Slice Of Life

By Eileen Goltz

Salad is a big part of summer, and I guess you could call me a lettuce peasant. I like iceberg. I know, all you salad-greens snobs are now rolling your eyes and thinking, “Seriously, this woman has a culinary degree and she likes . . . iceberg lettuce?” How 1950s. Well, let me tell you, when I was growing up, a wedge of iceberg smothered in Thousand Island dressing with a couple of tomatoes on the side was the salade composé.

Somewhere in the ’70s and ’80s, salads became an art form rather than a side dish. Blame it on Martha Stewart, Julia Child, or even Graham Kerr (look him up), but salads became as important as the main course. In order to create them, new and improved ingredients needed to be utilized and, voilà, specialty lettuces and greens came into fashion. Granted, none of these cookbook authors wrote kosher cookbooks. However, many of the salads in their cookbooks are kosher-friendly (easily converted) or just plain old kosher because, well, every ingredient is kosher.

In order to understand a salad, knowing the origins of its basic ingredients is important. There are basically five types of lettuce: leaf, Cos (a.k.a. romaine), crisp head, butter head, and stem. With oh-so-many varieties within these types, you can pick your favorites to combine into a simple salad of just greens or a jumble of veggies to create a culinary masterpiece. Other greens like spinach, arugula, radicchio, or escarole can be added to your lettuce and give you a salad fit for anyone, anytime, anywhere.

Note: Lettuce is a dirt-and-bug magnet, so make sure you wash, wash, wash it before you use it. While the bagged stuff is fine if you’re in a hurry, fresh is best.

Simple Seafood Salad

Serves 5—6


2 cups black olives, sliced

2 cups flaked smoked whitefish

2 cups tomatoes, diced

2 cups celery, diced

1 can hearts of palm, drained and sliced

3 cups romaine and bib lettuce, chopped

1 cup olive oil

½ cup white-wine vinegar

½ cup minced parsley


Put all ingredients in a bowl and toss gently, but thoroughly.

Submitted by Ronnie McKay, Indianapolis

Fennel Salad

Serves 4—6


1 tsp. minced garlic

½ cup olive oil

juice from 1 lemon

¼ cup minced parsley

1 small fennel bulb, trimmed and thinly sliced

2 heads of romaine lettuce, torn into pieces

1 handful of arugula

8 radishes, sliced

4 green onions, thinly sliced 

salt and pepper

10—12 strawberries, sliced


In a bowl, combine the garlic, olive oil, lemon juice, and parsley. Mix to combine. In a salad bowl, combine the fennel and the salad dressing. Mix to coat. Add the lettuce, radishes, and green onion. Season with salt and pepper. Add the strawberries and mix to combine.

Layered Salad


â…“ cup vegetable broth

¼ cup red- or white-wine vinegar

2 Tbsp. olive oil

1 tsp. sugar

½ tsp. salt

½ tsp. dried Italian seasoning

¼ tsp. freshly ground black pepper

1 Tbsp. minced garlic


4 cups finely chopped romaine lettuce

2 cups finely chopped iceberg lettuce

½ cup finely chopped radicchio

½ cup thinly sliced Belgian endive (about 1 small head)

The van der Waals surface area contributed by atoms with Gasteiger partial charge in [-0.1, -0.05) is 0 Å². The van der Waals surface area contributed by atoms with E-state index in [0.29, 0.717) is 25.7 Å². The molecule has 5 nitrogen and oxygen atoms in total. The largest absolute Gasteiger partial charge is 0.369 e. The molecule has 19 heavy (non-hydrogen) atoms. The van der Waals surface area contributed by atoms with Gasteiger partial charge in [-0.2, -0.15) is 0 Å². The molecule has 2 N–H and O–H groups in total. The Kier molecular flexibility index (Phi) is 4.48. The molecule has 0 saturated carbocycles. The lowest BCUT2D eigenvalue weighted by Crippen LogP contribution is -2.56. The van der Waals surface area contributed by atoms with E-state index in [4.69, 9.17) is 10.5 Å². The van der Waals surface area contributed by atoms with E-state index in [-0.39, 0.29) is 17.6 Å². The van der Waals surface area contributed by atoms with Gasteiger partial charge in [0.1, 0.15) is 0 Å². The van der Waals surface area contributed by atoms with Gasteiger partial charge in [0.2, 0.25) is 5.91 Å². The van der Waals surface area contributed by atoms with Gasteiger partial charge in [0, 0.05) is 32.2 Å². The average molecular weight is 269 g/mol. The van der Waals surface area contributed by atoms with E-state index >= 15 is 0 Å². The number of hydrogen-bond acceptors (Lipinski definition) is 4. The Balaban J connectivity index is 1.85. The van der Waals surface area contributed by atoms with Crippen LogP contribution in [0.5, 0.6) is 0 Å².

1½ cups finely chopped English cucumber

½ cup finely chopped celery

1 cup finely shredded carrot

1¾ cups finely chopped red bell pepper

1 cup diced, seeded plum tomato (about 4 tomatoes)

1 cup finely chopped red onion

½ cup thinly sliced green onion

2 cups diced, cooked beets

3 hard-boiled large eggs, finely chopped

1 Tbsp. chopped fresh flat-leaf parsley (optional)


Dressing: In a jar with a tight lid, combine the broth, vinegar, olive oil, sugar, salt, Italian dressing, pepper, and garlic. Cover and shake to combine.

To prepare the salad, arrange the romaine in the bottom of a 2-quart glass bowl or trifle dish; top with iceberg. Layer radicchio, endive, cucumber, celery, carrot, bell pepper, tomato, red onion, and green onion evenly over lettuces. Drizzle with dressing. Cover and chill 4 hours or overnight. Arrange beets over green onions; top with eggs. Garnish with parsley, if desired.

Modified from a recipe by Marcy Goldman, Cooking Light, April 2004

Raspberry Lettuce Salad

Serves 6—8


1½ cups Italian dressing

2 cups fresh raspberries

¼ cup sugar

1 head red leaf lettuce, torn

2 cups baby spinach

1 head bib lettuce, torn

8-oz. can hearts of palm, drained and sliced

1 yellow bell pepper, diced

½ cup chopped pecans


In a blender or food processor, combine the Italian dressing, 1 cup of the raspberries, and the sugar, and blend until smooth.

In a salad bowl, combine the lettuce, hearts of palm, yellow pepper, and the remaining raspberries. Drizzle half of the dressing over the salad. Toss to combine. Sprinkle the pecans over the top and serve.

My files, source unknown

Broccoli Greens Salad

Serves 6


1 bag frozen broccoli, defrosted

½ cup sliced black olives

1 head romaine lettuce leaves sliced into strips

1 head red leaf or iceberg lettuce sliced into strips

½ cup toasted pistachios

3 Tbsp. balsamic vinegar

3 Tbsp. olive oil

2 avocados, sliced


In a bowl, combine the broccoli, olives, lettuce, and pistachios with the vinegar and olive oil. Mix to combine, add the avocado, and gently mix to combine. Serve topped with the feta and a pinch of salt if needed. You can use any remaining vinaigrette to drizzle over all sorts of vegetables, frittatas, bread, savory tarts, and the like.

Modified from

© Eileen Goltz

Eileen Goltz is a freelance kosher foods writer. She graduated from Indiana University and the Cordon Bleu Cooking School in Paris. She lectures on various food-related topics across the U.S. and Canada and writes columns for the CJN in Chicago,, and the OU Shabbat Shalom website, She also wrote the Perfectly Pareve Cookbook (Feldheim).


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